Agriculture

agriculture2From Breadbasket to Soup Line to Breadbasket Again?

At one time Iraq was considered the breadbasket of the Middle East exporting grapes, figs, barely, rice and leading the world in the export of dates. In fact seeds uncovered in geological digs prove that ancient Iraqis were “farming” ten thousand years ago while most of the rest of the world was still hunting and gathering.

Today Iraq imports 80% of its food.

The reasons for Iraq’s reversal in its agricultural capabilities are both natural and manmade.

Iraq has a total surface area of 43.7 million hectares of which only 11 million are suitable for cultivation. Couple that with the fact that 7 million of those arable acres are reliant on irrigation from rivers and wells as opposed to rain and you have a water situation that is vulnerable to upstream usage in Turkey, Iran and Syria.

But probably the greatest contributor to the degradation of a once powerful agricultural industry is a government under Saddam that failed to provide the needed leadership and resources and allowed the entire system to fall into neglect. Food, and its scarcity, became a tool of power. Under Saddam every Iraqi family received a “ration” of food weekly, a ration that could be increased or disappear depending on the family’s standing with the government.

A combination of failed and crumbling irrigation systems and a government who viewed food as a way to control a population led to Iraq’s current unenviable position.

Today’s Immediate Concerns

When a country has to rely on imports for 80% of its food to feed its population it is facing a serious national security issue. Aside from the cost, estimated at $1.9 billion per year, food partners can exert undue influence simply because they are providing the very basics of life.

The central government realizing its vulnerability, addresses agriculture in detail in its National Development Strategy which encourages the privatization of the agriculture sector (currently 75% of farm lands are owned by the government) believing that a market driven economy will provide the technologies and efficiencies that will bring the country back to self-sufficiency.

But like all things political in Iraq, the Ministry of Agriculture’s Approach for the Development of the Agriculture Sector 2007-2010(dated April 2007) favors central planning, rather than market driven, targets for each crop and livestock sub-sector. Old habits die hard, particularly when there are bureaucracies involved.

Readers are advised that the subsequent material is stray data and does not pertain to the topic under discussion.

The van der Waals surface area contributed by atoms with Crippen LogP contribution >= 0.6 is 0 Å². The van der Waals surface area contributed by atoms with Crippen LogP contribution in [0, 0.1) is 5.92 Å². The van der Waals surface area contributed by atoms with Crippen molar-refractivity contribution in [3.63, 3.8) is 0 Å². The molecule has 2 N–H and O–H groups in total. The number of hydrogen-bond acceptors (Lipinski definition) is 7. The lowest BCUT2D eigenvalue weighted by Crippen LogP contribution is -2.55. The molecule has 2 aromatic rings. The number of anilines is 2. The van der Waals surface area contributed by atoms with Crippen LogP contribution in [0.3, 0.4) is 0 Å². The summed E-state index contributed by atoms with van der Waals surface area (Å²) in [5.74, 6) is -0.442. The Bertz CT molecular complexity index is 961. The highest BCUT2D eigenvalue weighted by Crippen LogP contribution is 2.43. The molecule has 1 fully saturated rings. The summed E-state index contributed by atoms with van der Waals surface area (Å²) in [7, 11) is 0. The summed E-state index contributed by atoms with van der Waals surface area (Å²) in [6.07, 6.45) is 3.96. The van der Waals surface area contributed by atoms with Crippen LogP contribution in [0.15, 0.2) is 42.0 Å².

Then there’s the human side of the equation…the Iraqi farmer. Most farms are small averaging 12 hectares. The farms are leased from the government and there isn’t the sense of ownership or entrepreneurship that exists in farmers from developed nations. Most are little more than subsistence operations but…agriculture is the largest single employer in the country.

It’s not that Iraqi farmers can’t produce; it’s just that they haven’t had the tools or resources to increase production significantly.

But that’s changing.

New Investment Opportunities in Agriculture

With the arrival of an estimated $100 billion in oil revenue the Iraqi government is investing heavily in reconstructing the economy…agriculture included. While the possibility of direct ownership in Iraqi farms is negligible because of laws regarding land ownership, the opportunities to provide all the associated agricultural services are huge.

For example:

  • All things irrigation. Currently farmers are responsible for maintaining irrigation systems on their farm. There is only so much you can do with a shovel and pick. Farmers are in need of wells, center pivot, drip systems, land reclamation technologies and renovation of existing irrigation systems.
  • Agricultural equipment. New or used equipment or repair services for existing equipment are in great demand. From simple planting attachments to harvesters, Iraq’s farmers are in dire need of the tools of the trade.
  • Packaged foods. Iraqi’s have a taste for biscuits, snacks, tomato paste and candy. Packaged food manufacturing on a large scale is nonexistent in Iraq. It’s only a matter of time before they develop a taste for Wheaties, Pringles and other packaged foods popular around the world.
  • Refrigerated Transportation and storage. There is no refrigerated supply chain meaning that domestic perishables have to be sold and consumed locally. Providing the ability to expand the market place through refrigeration can greatly enhances the opportunities for farmers producing perishable goods. Surprisingly, there are inadequate storage silos for feed grains. Beef, goats and lamb comprise the Iraqi meat diet and storage facilities that can even out bad grazing ears can stabilize meat prices.
  • Meat Processing.  With the migration to urban centers there has been a demand for meat processing facilities near population centers. This is a demand driven by the lack of refrigerated transport but doesn’t diminish the opportunities available to meat processing firms.
  • Veterinary medicines. Food security is a major concern and Iraq has no domestic veterinary industry. Of particular concern is the domestic chicken production. Chicken production and processing plants are typically located near urban populations and are susceptible to a variety of animal diseases.

And the list goes on.

This is an area that is vital to Iraq because it affects every Iraqi. Power outages, consumer good shortages, inadequate roadways are all concerns but they don’t hold a candle to the Iraqi dinner table. Having food that is affordable and in reasonable supply is a basic human need and one that has to be met to ensure the stability of a government.

If you have an interest in investing in Iraq’s agricultural future please don’t hesitate to contact us for detailed information.